### Problem Statement

Given a reference of a node in a

**connected**undirected graph, return a**deep copy**(clone) of the graph. Each node in the graph contains a val (`int`

) and a list (`List[Node]`

) of its neighbors.**Example:**

Input:{"$id":"1","neighbors":[{"$id":"2","neighbors":[{"$ref":"1"},{"$id":"3","neighbors":[{"$ref":"2"},{"$id":"4","neighbors":[{"$ref":"3"},{"$ref":"1"}],"val":4}],"val":3}],"val":2},{"$ref":"4"}],"val":1}Explanation:Node 1's value is 1, and it has two neighbors: Node 2 and 4. Node 2's value is 2, and it has two neighbors: Node 1 and 3. Node 3's value is 3, and it has two neighbors: Node 2 and 4. Node 4's value is 4, and it has two neighbors: Node 1 and 3.

**Note:**

- The number of nodes will be between 1 and 100.
- The undirected graph is a simple graph, which means no repeated edges and no self-loops in the graph.
- Since the graph is undirected, if node
*p*has node*q*as neighbor, then node*q*must have node*p*as neighbor too. - You must return the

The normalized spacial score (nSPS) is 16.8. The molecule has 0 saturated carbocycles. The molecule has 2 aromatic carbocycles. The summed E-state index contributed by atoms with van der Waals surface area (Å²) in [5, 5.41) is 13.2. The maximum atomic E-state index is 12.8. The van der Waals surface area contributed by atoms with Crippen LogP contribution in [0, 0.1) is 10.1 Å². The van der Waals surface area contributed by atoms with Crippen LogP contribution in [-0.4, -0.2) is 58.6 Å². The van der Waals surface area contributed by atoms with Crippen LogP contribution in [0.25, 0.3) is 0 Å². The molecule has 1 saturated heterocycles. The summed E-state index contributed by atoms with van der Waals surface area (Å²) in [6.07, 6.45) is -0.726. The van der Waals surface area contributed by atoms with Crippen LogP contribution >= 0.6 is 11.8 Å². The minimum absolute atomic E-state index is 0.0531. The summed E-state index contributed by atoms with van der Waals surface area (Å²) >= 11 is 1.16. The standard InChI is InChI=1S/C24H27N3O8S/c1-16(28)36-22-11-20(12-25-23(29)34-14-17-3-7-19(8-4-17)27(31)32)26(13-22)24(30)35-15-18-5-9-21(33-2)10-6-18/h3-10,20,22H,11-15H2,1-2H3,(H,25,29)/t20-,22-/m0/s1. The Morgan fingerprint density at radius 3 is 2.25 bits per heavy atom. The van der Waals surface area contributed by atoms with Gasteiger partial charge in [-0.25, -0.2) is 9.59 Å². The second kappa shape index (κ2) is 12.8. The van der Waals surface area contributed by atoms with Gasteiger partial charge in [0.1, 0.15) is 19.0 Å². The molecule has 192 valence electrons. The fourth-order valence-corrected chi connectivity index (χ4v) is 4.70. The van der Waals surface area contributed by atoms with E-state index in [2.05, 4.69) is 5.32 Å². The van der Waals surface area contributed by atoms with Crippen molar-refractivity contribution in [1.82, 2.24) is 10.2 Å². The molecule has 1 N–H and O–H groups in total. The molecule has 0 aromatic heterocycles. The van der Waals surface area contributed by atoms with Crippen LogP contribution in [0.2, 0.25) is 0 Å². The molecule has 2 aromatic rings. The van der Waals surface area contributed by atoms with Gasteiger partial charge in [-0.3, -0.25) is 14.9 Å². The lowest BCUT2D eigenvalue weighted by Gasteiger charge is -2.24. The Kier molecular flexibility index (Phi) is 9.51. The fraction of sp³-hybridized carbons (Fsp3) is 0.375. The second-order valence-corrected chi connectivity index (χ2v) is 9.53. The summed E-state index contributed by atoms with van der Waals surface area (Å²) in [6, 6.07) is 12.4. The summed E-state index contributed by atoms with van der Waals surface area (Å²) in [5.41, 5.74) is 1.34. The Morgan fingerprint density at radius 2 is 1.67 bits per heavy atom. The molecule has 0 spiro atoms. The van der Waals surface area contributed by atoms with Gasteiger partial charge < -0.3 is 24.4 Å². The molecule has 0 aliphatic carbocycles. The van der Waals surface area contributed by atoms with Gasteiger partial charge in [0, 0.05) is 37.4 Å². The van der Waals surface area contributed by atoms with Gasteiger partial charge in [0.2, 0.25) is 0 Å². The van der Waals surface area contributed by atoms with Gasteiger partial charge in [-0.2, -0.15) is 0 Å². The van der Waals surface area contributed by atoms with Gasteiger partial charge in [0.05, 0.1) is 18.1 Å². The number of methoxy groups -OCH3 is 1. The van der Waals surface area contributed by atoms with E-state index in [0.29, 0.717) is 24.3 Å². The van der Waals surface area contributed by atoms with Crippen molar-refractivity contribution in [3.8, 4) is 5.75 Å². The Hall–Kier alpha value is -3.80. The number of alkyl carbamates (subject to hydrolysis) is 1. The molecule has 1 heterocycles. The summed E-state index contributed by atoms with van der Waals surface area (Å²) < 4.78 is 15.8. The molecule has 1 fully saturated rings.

**copy of the given node**as a reference to the cloned graph.

### Video Tutorial

You can find the detailed video tutorial here### Thought Process

It's a basic graph problem that can be solved in 3 different ways: BFS using queue, DFS using recursion, DFS using stack(very similar to BFT using queue). The trick is using a map to keep a one-to-one mapping between the old nodes and the copied nodes, meanwhile, we can also use the map to avoid a cycle when performing BFS or DFS.### Solutions

#### BFS using queue

Time Complexity: O(N)Space Complexity: O(N) the extra queue and map

####

DFS using recursion

Time Complexity: O(N) Space Complexity: O(N) the extra map

####

DFS using stack

Time Complexity: O(N) Space Complexity: O(N) the extra queue and stack

The main test method

### References

- Leetcode official solution (download pdf)
- Code Ganker CSDN